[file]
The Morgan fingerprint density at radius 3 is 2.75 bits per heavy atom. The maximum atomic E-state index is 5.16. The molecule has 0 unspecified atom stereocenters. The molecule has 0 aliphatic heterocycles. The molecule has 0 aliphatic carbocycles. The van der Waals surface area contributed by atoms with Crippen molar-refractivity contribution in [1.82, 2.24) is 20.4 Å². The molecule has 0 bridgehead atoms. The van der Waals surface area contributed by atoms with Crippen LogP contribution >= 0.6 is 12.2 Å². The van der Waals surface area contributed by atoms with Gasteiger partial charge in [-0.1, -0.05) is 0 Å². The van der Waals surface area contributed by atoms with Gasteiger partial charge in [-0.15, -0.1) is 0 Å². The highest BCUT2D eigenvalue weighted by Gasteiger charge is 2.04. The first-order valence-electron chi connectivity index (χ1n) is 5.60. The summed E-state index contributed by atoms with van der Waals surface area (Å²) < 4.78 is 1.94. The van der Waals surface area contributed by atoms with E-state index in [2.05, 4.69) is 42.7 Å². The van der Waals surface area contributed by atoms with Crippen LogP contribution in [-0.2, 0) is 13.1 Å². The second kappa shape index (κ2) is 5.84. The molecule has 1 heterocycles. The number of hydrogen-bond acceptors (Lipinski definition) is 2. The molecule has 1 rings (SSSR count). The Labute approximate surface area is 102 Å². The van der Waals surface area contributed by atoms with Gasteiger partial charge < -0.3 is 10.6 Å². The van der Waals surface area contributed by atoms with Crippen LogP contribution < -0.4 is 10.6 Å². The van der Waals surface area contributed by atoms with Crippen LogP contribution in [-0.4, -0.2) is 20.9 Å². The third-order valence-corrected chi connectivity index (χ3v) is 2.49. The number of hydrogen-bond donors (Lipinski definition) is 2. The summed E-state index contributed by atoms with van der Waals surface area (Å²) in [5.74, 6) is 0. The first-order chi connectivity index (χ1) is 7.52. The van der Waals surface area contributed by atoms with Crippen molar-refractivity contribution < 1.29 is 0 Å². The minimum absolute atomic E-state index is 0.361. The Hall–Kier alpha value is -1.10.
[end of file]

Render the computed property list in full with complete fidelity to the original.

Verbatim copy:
The Morgan fingerprint density at radius 3 is 2.75 bits per heavy atom. The maximum atomic E-state index is 5.16. The molecule has 0 unspecified atom stereocenters. The molecule has 0 aliphatic heterocycles. The molecule has 0 aliphatic carbocycles. The van der Waals surface area contributed by atoms with Crippen molar-refractivity contribution in [1.82, 2.24) is 20.4 Å². The molecule has 0 bridgehead atoms. The van der Waals surface area contributed by atoms with Crippen LogP contribution >= 0.6 is 12.2 Å². The van der Waals surface area contributed by atoms with Gasteiger partial charge in [-0.1, -0.05) is 0 Å². The van der Waals surface area contributed by atoms with Gasteiger partial charge in [-0.15, -0.1) is 0 Å². The highest BCUT2D eigenvalue weighted by Gasteiger charge is 2.04. The first-order valence-electron chi connectivity index (χ1n) is 5.60. The summed E-state index contributed by atoms with van der Waals surface area (Å²) < 4.78 is 1.94. The van der Waals surface area contributed by atoms with E-state index in [2.05, 4.69) is 42.7 Å². The van der Waals surface area contributed by atoms with Crippen LogP contribution in [-0.2, 0) is 13.1 Å². The second kappa shape index (κ2) is 5.84. The molecule has 1 heterocycles. The number of hydrogen-bond acceptors (Lipinski definition) is 2. The molecule has 1 rings (SSSR count). The Labute approximate surface area is 102 Å². The van der Waals surface area contributed by atoms with Gasteiger partial charge < -0.3 is 10.6 Å². The van der Waals surface area contributed by atoms with Crippen LogP contribution < -0.4 is 10.6 Å². The van der Waals surface area contributed by atoms with Crippen LogP contribution in [-0.4, -0.2) is 20.9 Å². The third-order valence-corrected chi connectivity index (χ3v) is 2.49. The number of hydrogen-bond donors (Lipinski definition) is 2. The summed E-state index contributed by atoms with van der Waals surface area (Å²) in [5.74, 6) is 0. The first-order chi connectivity index (χ1) is 7.52. The van der Waals surface area contributed by atoms with Crippen molar-refractivity contribution < 1.29 is 0 Å². The minimum absolute atomic E-state index is 0.361. The Hall–Kier alpha value is -1.10.